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Re: [GSoC] Development of Cuirass.

From: Mathieu Lirzin
Subject: Re: [GSoC] Development of Cuirass.
Date: Mon, 20 Mar 2017 23:05:43 +0100
User-agent: Gnus/5.13 (Gnus v5.13) Emacs/25.1 (gnu/linux)

"pelzflorian (Florian Pelz)" <address@hidden> writes:

> On 03/12/2017 07:41 PM, Mathieu Lirzin wrote:
>> Hello Florian,
>> "pelzflorian (Florian Pelz)" <address@hidden> writes:
>>> On 03/12/2017 03:49 PM, Mathieu Lirzin wrote:
>>>> Sensitive requests should be done with an
>>>>   authentification mechanism which is not determined yet.  I currently
>>>>   have no experience with any and lack the knowledge to properly choose
>>>>   one.
>>> I’m new to Guix and Scheme and no expert in Web programming, but in
>>> order to prevent CSRF and in order not to rely on JavaScript, the server
>>> should run with HTTPS (of course) and
>>> · use a secret session token and
>>> · send a customized Web page to the client adapted so that each link and
>>> form to the server includes the session token as a GET or POST parameter.
>>> An alternative is Basic Access Authentication with HTTPS or Cookies with
>>> HTTPS but they are vulnerable to CSRF.
>>> See stackoverflow, for example
>> Thanks for your input.
>> Have you any experience/advice regarding OAuth or Json Web Token (JWT) ?
> Sorry, I have no experience with these. I think I’ve basically
> understood what OAuth is for after reading the OSM wiki, [1] but I’m not
> sure what you want to use it for.
> I assume the following scenario:
> The user wants to log in.
> · The Cuirass Web server would receive the log-in credentials as POST
> parameters from an HTML form.
> · Now it needs to check whether the password is correct, e.g. by looking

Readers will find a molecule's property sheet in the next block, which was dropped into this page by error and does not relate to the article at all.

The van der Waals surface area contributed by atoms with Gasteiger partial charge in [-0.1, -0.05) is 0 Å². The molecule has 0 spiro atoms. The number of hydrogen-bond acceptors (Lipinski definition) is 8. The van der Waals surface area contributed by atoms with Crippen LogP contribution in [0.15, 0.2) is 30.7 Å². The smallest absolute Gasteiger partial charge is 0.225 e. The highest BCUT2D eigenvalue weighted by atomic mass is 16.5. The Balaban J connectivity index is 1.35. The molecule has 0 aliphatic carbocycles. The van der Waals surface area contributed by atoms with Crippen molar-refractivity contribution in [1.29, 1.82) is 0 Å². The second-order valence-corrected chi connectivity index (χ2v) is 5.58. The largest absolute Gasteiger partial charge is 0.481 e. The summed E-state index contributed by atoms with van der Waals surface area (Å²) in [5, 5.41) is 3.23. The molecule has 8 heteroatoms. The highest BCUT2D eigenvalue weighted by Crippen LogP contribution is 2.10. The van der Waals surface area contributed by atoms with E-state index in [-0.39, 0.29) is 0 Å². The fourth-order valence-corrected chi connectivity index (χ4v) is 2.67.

> up the salt stored for the supplied username, computing the bcrypt hash
> of the supplied password and stored salt and comparing it to the stored
> bcrypt hash for the user name.    ← This requires Cuirass to store a
> table containing user names, salts and bcrypt hashes. Do you intend to
> use some OAuth / OpenID / whatever thing to outsource the log-in
> management to an “identity provider”? I presume you don’t.
> · You generate a secret session token shared between server and client
> which you
>   — embed in each link and in each form you send to the client as part
> of the session and
>   — can verify the session token on the server.    ← I did not know
> about JWT, but from a first glance it seems very appropriate for this
> use. Instead of storing on the server which sessions are still active,
> the token stores all information about the log-in and its content is
> encrypted with the server’s secret key. This seems like a great idea,
> also there maybe is (or should be) a library to manage JWT. I learned
> something today. :)

I need to do my homework before being able to go further in this
discussion.  Thanks for you analysis.

Mathieu Lirzin
GPG: F2A3 8D7E EB2B 6640 5761  070D 0ADE E100 9460 4D37

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